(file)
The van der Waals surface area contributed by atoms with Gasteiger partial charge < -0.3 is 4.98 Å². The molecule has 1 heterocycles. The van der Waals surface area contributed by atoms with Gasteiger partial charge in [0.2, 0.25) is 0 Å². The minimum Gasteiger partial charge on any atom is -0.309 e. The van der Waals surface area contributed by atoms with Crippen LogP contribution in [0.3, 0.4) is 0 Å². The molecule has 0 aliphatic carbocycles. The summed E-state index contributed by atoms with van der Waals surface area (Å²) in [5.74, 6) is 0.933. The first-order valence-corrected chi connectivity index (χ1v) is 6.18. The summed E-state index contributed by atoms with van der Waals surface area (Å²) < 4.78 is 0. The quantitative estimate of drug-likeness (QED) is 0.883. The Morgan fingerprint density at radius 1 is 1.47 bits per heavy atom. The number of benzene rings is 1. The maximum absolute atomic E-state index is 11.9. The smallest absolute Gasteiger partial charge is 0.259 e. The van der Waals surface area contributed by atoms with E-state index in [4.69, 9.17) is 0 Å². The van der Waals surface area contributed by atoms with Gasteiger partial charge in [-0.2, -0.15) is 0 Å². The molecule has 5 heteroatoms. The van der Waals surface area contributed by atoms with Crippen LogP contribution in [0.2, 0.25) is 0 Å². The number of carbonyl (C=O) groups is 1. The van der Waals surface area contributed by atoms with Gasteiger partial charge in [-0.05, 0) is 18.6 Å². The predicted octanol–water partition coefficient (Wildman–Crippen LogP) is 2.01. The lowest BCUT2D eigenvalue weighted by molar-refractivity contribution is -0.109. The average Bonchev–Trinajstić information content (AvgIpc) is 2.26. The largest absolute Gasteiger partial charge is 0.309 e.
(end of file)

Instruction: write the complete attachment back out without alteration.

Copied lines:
The van der Waals surface area contributed by atoms with Gasteiger partial charge < -0.3 is 4.98 Å². The molecule has 1 heterocycles. The van der Waals surface area contributed by atoms with Gasteiger partial charge in [0.2, 0.25) is 0 Å². The minimum Gasteiger partial charge on any atom is -0.309 e. The van der Waals surface area contributed by atoms with Crippen LogP contribution in [0.3, 0.4) is 0 Å². The molecule has 0 aliphatic carbocycles. The summed E-state index contributed by atoms with van der Waals surface area (Å²) in [5.74, 6) is 0.933. The first-order valence-corrected chi connectivity index (χ1v) is 6.18. The summed E-state index contributed by atoms with van der Waals surface area (Å²) < 4.78 is 0. The quantitative estimate of drug-likeness (QED) is 0.883. The Morgan fingerprint density at radius 1 is 1.47 bits per heavy atom. The number of benzene rings is 1. The maximum absolute atomic E-state index is 11.9. The smallest absolute Gasteiger partial charge is 0.259 e. The van der Waals surface area contributed by atoms with E-state index in [4.69, 9.17) is 0 Å². The van der Waals surface area contributed by atoms with Gasteiger partial charge in [-0.2, -0.15) is 0 Å². The molecule has 5 heteroatoms. The van der Waals surface area contributed by atoms with Crippen LogP contribution in [0.2, 0.25) is 0 Å². The number of carbonyl (C=O) groups is 1. The van der Waals surface area contributed by atoms with Gasteiger partial charge in [-0.05, 0) is 18.6 Å². The predicted octanol–water partition coefficient (Wildman–Crippen LogP) is 2.01. The lowest BCUT2D eigenvalue weighted by molar-refractivity contribution is -0.109. The average Bonchev–Trinajstić information content (AvgIpc) is 2.26. The largest absolute Gasteiger partial charge is 0.309 e.